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Thursday, November 02, 2006

Making yourself easy to be scheduled: Part 5 - Padding leads to the dark path

During the earlier section on the daily logging exercise, you probably thought to yourself, “Why should I go through that hassle when what I really need to do is pad my estimates so I will have extra time to get tasks done?” That is a very fair question. Think about what you are doing when you pad your estimates, though.

In absence of teaching yourself how to make good predictions through the daily exercise described in the earlier section (or some other method), any other estimate is going to be a guess based on your memory of your experiences. The padding you add to that is essentially another guess, designed to cover the inconsistencies of the first guess. The synthesis of two uneducated guesses does not give you a more accurate estimate. Instead, it leaves you with the expectation that you have no idea what you are talking about to begin with, and your promise to your scheduler/boss is based on little more than whim. Do you really want your next raise determined by the correctness of multiple guesses added together?

Admittedly, an estimate is a fancy word for a guess that implies greater accuracy. The daily logging exercise is meant to make your uneducated guesses educated, thereby turning them into estimates. Padding is essentially an excuse to make up some arbitrary number of scheduling wiggle room to account for the inaccuracies in your estimation process. If you know enough about yourself and your own experience with similar tasks to begin with, your original estimate will be good enough to not need the extra padding in case you are wrong.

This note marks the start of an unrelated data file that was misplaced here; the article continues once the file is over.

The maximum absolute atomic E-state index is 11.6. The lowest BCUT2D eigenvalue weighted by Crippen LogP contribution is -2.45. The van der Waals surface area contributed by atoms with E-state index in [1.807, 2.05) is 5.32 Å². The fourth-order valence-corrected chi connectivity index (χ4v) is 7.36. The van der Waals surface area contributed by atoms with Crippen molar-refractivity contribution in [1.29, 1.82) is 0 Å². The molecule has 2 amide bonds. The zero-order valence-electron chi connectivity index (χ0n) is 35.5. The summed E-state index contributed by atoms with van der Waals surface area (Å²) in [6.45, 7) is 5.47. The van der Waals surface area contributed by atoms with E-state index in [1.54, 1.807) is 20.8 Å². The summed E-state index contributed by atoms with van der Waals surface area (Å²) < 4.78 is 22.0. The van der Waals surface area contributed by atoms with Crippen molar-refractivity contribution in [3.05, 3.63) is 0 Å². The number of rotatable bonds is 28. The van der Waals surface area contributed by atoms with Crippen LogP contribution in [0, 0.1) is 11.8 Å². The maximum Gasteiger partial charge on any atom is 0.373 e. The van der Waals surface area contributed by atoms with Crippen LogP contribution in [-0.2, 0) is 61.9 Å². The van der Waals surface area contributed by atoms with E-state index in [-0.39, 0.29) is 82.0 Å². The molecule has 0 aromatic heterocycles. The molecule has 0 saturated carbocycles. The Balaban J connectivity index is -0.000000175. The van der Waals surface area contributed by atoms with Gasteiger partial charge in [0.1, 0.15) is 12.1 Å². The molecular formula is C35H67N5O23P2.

Instead of padding, the better approach is to isolate the sub-parts of your tasks for which there are unknowns, such as those dealing with technologies that you have not used before, into their own tasks. Estimate them as best you can, but be honest with your scheduler that there are things about these particular items you simply cannot predict with an acceptable amount of accuracy. These tasks are ill-defined and needs to be watched carefully. This signifies to the people in power that these pieces of work may be risky and lets them make more informed decisions accordingly. When you make this discovery while the schedule is under way, it is important to follow this same set of steps and clearly communicate the situation (and any alternative approaches) to your scheduler as soon as possible.

Usually when a task is unpredictable, it is because not everything surrounding it is a known quantity. When possible, try to learn more about the unpredictable task before starting it so that there are fewer unknowns to deal with before you spend too much more time on it. Sometimes that may not be feasible for scheduling reasons, but when it is it can help you increase the accuracy as much as possible without relying upon padding to somehow save the day.

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posted by Pete Johnson @ 9:47 AM   0 comments links to this post

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